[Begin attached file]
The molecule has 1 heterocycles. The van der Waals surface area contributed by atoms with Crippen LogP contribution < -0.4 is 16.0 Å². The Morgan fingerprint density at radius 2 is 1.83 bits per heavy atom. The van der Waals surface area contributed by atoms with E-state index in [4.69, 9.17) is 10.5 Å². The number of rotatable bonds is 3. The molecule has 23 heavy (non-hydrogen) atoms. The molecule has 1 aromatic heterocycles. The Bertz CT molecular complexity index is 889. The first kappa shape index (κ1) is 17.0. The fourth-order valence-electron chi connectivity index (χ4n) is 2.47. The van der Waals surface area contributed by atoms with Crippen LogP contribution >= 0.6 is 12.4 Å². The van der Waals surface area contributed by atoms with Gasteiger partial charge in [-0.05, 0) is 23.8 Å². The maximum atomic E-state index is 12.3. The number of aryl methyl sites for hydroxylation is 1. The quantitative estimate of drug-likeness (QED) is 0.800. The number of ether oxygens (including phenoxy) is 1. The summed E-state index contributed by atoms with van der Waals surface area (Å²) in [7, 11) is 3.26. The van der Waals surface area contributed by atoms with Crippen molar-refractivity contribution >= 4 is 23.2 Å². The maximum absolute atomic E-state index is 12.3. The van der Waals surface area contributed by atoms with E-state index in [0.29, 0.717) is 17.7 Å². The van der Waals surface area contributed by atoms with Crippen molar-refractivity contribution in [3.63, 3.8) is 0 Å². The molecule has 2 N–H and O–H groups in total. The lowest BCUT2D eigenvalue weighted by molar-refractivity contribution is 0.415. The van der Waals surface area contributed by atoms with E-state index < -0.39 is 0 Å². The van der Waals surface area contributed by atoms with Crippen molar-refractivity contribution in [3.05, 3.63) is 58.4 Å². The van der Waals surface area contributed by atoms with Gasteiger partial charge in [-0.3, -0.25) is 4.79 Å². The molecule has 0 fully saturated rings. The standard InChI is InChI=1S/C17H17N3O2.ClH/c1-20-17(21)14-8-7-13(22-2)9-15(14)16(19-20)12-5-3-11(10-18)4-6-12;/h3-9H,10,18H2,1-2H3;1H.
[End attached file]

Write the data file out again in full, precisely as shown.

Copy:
The molecule has 1 heterocycles. The van der Waals surface area contributed by atoms with Crippen LogP contribution < -0.4 is 16.0 Å². The Morgan fingerprint density at radius 2 is 1.83 bits per heavy atom. The van der Waals surface area contributed by atoms with E-state index in [4.69, 9.17) is 10.5 Å². The number of rotatable bonds is 3. The molecule has 23 heavy (non-hydrogen) atoms. The molecule has 1 aromatic heterocycles. The Bertz CT molecular complexity index is 889. The first kappa shape index (κ1) is 17.0. The fourth-order valence-electron chi connectivity index (χ4n) is 2.47. The van der Waals surface area contributed by atoms with Crippen LogP contribution >= 0.6 is 12.4 Å². The van der Waals surface area contributed by atoms with Gasteiger partial charge in [-0.05, 0) is 23.8 Å². The maximum atomic E-state index is 12.3. The number of aryl methyl sites for hydroxylation is 1. The quantitative estimate of drug-likeness (QED) is 0.800. The number of ether oxygens (including phenoxy) is 1. The summed E-state index contributed by atoms with van der Waals surface area (Å²) in [7, 11) is 3.26. The van der Waals surface area contributed by atoms with Crippen molar-refractivity contribution >= 4 is 23.2 Å². The maximum absolute atomic E-state index is 12.3. The van der Waals surface area contributed by atoms with E-state index in [0.29, 0.717) is 17.7 Å². The van der Waals surface area contributed by atoms with Crippen molar-refractivity contribution in [3.63, 3.8) is 0 Å². The molecule has 2 N–H and O–H groups in total. The lowest BCUT2D eigenvalue weighted by molar-refractivity contribution is 0.415. The van der Waals surface area contributed by atoms with E-state index < -0.39 is 0 Å². The van der Waals surface area contributed by atoms with Crippen molar-refractivity contribution in [3.05, 3.63) is 58.4 Å². The van der Waals surface area contributed by atoms with Gasteiger partial charge in [-0.3, -0.25) is 4.79 Å². The molecule has 0 fully saturated rings. The standard InChI is InChI=1S/C17H17N3O2.ClH/c1-20-17(21)14-8-7-13(22-2)9-15(14)16(19-20)12-5-3-11(10-18)4-6-12;/h3-9H,10,18H2,1-2H3;1H.